Sunday, May 17, 2020

Beware of emojis

Do you use emojis? I've been slow on the uptake partly out of snootiness at the start, and partly because I was so late in getting a smart phone. According to my iPad, these are the ones I use most frequently:

Actually, the ones encircled are the ones I use most frequently. I do not use the middle row fourth from the left at all, and I only encountered the one with the blue arrow on Friday when Wendy told me people have been sending it to her for a year, and she was puzzled as to why they would send her an emoji of a man with a turban. Then someone explained it was a man with an exploding brain and it all made sense. 

The one with the green arrow has been a favourite of mine, expressing, I thought, surprise, amazement mild horror. Now, when it's enlarged, I see that  the person is blushing, so it probably means embarrassment. Oh dear. 😳

You have to be really careful with emojis. Early on, I sent an affectionate response to a family member on Twitter using a peach emoji, because I often say to people 'You're a peach!' She told me that a peach emoji means a bottom, and I was never to even think of using use an aubergine. OMG - the thing is fraught with difficulty.

I was asking Isaac and Wendy last Facetime, what was the emoji for a hug. Hugs are in short supply these days and I miss them. I'd seen a friend in the open air at a safe distance the other day, a friend who under normal non-pandemic times lives happily on her own and who was missing the lack of normal human touch, from friends, from her daughter and grandchildren. We both bemoaned the loss of hugs. And yesterday I saw someone else and I yearned to give her a hug because she plainly needed one. 

And so it was that I asked Isaac and Wendy what was the emoji for a hug. They sent me this:

which is what someone else on Twitter also told me meant a hug.

That is not a hug!

I always thought it meant JAZZ HANDS. Doesn't it look like jazz hands to you? How can it possibly be a hug? if it were a hug each hand would be pointing in the other direction. There is no way I am going to use that to mean hug. I voiced my objections to Isaac, the fount of all internet wisdom, and he sent me this:

Now that makes sense. But we need it now! Not in the second half of 2020! Not that I'll be seeing my chief suppliers of hugs - Lux and Cece - before next year, if then. But I'm not going down that very sad rabbit-hole.

Last bike ride I didn't go on the Trail as there are now too many people on there who plainly don't know or care what two metres looks like. I cycled up behind the village, a route I've neglected because of my love affair with the river. It was lovely and quiet and I took this shot of the village for you:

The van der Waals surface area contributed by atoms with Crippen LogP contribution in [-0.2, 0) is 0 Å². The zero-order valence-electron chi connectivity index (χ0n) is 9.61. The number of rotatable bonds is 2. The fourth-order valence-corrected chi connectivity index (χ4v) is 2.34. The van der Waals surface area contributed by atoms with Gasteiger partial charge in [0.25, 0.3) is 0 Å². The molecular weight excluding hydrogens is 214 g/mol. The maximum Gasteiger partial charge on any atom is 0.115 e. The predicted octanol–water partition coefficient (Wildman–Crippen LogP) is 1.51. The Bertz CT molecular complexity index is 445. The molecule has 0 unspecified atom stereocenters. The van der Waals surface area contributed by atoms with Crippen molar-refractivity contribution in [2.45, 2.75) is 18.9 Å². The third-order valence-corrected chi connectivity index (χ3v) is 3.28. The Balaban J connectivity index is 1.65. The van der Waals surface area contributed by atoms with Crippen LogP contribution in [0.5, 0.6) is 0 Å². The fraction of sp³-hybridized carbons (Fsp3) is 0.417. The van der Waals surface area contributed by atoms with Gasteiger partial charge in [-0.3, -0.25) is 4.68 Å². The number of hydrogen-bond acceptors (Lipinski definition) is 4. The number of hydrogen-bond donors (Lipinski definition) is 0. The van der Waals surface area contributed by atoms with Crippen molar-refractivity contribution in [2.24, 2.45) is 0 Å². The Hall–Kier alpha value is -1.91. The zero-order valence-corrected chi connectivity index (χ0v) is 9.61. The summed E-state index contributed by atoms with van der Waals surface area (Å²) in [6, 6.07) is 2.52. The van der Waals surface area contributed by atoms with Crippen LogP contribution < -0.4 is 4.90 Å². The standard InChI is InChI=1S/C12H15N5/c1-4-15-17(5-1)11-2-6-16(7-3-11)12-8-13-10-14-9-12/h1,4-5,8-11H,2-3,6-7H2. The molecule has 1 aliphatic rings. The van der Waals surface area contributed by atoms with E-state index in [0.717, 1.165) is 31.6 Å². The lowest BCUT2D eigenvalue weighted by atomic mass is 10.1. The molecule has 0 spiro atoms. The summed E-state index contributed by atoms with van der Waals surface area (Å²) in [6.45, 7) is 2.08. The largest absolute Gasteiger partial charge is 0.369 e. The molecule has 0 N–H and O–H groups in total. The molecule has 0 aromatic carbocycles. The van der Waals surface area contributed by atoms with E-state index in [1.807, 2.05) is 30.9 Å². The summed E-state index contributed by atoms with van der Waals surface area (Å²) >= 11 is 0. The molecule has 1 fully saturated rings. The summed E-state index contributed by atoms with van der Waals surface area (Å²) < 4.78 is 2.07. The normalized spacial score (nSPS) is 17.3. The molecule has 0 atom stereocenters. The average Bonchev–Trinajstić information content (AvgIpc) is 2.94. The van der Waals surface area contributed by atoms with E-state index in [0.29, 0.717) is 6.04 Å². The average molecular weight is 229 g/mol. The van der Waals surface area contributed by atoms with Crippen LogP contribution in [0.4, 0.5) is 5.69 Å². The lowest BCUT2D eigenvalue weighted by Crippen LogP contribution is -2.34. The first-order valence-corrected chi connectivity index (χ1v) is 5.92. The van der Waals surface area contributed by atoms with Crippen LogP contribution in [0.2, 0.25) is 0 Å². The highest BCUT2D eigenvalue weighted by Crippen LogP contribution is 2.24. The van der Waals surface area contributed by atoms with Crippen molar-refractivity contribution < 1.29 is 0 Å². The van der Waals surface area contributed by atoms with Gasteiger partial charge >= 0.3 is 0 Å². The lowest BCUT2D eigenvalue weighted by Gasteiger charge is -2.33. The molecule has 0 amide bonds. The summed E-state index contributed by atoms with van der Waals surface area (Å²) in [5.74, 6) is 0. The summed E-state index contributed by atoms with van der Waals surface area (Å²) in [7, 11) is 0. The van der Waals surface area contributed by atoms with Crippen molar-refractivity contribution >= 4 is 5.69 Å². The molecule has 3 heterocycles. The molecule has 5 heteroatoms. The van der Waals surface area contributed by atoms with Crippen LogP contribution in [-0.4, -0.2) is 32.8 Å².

On the way back up our lane at the end of the ride I saw these guys (yes Pete, I know that at least one of them is female - guys is commonly used as a non-gendered term these days):

And that night I found this on the net - a review of my new book, DAYS ARE WHERE WE LIVE

which is the first review I've ever had which has been written before the person has finished the book. Isn't that great? I think for most people, this book is a slow read, which is why I haven't yet had many reviews.

Here's another recent one:

And here are two I had earlier on and have already shown you, and don't care if I have, because this is my blog and I can do what I like on it!


Anonymous said...

Lovely blog today Sue, with another nice change of header photo and a lovely one of the village nestled in the dip. But I feel moved to comment on your reference to 'guys' in the cattle photo. Why is a masculine term used for a non-gendered situation? Was it coined by a man, and would men object to the use of 'gals' for a mixed group of females and males? Of course they would. Here in Belgium, although the law requires equality there is still the use, in legal texts, of "en bon père de famille" to mean sensible management of family assets. My dear wife says that this shows that gender bias will continue as long as it is enshrined in words. Why on earth do actresses now want to be called actors?

Congratulations on the latest reviews of your new book; I am impatiently awaiting delivery of my copy.

Chris Smith said...

I’m with you, Sue - these emojis are a minefield. That one is not a hug!! I hesitate to use a lot of them because I can’t work out what they mean and I don’t want to embarrass myself or the recipient. I also find it a bit squirm-making, probably because I’m a bit reserved about displays of affection, although I love a good hug. We had a foray to a local country park today and it was ok, although quite busy. It was good to have a change of view and we kept ourselves at a distance quite easily.

Sue Hepworth said...

Hi Pete,
Thank you for your comment. You are right. I should not be using the term 'guys.' I will try to remember.
And I am glad you like the picturs.

Sue Hepworth said...

HI Chris, thanks for your comment. I'm glad it's not just me who finds them difficult. I do, however, like some of them very much.
I'm glad you an get some fresh air and exercise and not feel vulnerable.